It’s been awhile since we last had some specific focus on Pmods, so I decided that we should get back to our favorite blog series (or at least my favorite). This week we’re going to check out some of the Pmods that occasionally get overlooked– the power Pmods. These Pmods include screw terminal modules, transistor modules, and power monitors.
Some of the Pmods, such as the PmodOLED and the PmodCLP, need a higher operating voltage to run their screen than is normally supplied by system boards. This predicament could be solved by using an external power supply to power the screens, but that can get pretty inconvenient especially if you want your project to be portable. A slightly easier method that does not require a power supply is a boost converter circuit.
When working with microcontrollers, it’s pretty straightforward to have your system board “listen” for an input that you would give it and have it do some sort of action to show that it noticed your input, such as pressing a button to light up an LED. Listening to a set of inputs and then comparing them to a predetermined set, like in the Simon Says game, is a little more involved but definitely doable. But what if we did not compare to any internal values and the system board has no idea how many inputs we might provide?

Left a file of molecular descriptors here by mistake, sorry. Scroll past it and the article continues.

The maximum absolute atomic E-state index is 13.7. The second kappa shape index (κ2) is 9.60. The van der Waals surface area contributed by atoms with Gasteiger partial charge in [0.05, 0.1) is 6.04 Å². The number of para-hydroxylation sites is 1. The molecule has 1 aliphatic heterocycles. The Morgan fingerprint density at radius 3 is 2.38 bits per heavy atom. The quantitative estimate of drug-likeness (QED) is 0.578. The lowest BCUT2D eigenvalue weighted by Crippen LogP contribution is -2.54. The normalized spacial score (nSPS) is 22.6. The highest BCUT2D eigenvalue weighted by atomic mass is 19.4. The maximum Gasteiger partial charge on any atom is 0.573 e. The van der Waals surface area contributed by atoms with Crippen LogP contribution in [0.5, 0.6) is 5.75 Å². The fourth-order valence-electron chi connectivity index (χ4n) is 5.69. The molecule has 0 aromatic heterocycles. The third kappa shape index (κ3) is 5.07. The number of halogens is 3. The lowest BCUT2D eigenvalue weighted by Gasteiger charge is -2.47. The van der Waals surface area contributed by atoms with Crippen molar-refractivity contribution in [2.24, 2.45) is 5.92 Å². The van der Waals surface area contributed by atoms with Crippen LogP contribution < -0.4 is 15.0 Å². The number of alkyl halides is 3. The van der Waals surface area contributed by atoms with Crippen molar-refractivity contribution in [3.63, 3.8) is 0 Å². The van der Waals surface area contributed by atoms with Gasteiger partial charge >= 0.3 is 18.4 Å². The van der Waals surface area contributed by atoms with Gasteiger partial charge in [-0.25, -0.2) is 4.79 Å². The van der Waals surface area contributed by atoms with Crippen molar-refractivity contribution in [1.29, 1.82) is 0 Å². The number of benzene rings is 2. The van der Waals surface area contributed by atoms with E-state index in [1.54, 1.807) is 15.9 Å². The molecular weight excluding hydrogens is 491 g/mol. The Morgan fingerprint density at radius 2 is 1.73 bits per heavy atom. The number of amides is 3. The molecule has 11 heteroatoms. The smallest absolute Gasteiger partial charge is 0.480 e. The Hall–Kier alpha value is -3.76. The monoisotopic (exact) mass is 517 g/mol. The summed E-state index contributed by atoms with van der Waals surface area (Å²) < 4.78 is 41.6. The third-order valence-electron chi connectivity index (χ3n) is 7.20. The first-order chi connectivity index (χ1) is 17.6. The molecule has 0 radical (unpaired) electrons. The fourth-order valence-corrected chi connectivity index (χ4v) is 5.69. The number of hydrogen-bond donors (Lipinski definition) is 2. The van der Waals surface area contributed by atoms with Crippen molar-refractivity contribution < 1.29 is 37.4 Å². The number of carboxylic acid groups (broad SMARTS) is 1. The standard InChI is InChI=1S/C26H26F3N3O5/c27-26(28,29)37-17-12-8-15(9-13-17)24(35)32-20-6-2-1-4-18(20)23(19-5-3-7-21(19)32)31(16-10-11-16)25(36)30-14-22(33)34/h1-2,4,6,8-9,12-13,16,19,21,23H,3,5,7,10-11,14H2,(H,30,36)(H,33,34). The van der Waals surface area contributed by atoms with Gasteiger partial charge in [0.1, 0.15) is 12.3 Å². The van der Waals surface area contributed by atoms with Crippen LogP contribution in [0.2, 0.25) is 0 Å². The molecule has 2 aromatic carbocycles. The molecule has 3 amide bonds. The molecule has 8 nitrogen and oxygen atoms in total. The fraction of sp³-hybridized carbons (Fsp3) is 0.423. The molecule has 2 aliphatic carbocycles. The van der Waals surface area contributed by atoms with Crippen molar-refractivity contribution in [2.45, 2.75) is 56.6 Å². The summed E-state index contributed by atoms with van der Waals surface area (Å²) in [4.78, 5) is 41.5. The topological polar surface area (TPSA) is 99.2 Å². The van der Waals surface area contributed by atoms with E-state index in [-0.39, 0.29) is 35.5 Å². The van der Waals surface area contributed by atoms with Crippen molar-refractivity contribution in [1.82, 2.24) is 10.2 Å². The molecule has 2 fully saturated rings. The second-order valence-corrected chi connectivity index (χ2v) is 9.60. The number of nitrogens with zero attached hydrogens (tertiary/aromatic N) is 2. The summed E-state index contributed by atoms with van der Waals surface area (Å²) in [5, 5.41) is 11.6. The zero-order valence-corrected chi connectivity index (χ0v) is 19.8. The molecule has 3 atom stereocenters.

It’s time for another Pmod feature! Today, we’re going to check out the Connector Pmods. Rather than just being strictly limited to a pure input Pmod or pure output Pmod, all of these Pmods are able to easily communicate with the system board in both directions. Although many of these Pmods might be chalked up to simple “pass-through” modules, I certainly wouldn’t label them that way. These Pmods offer some invaluable features that are otherwise not so easily obtained.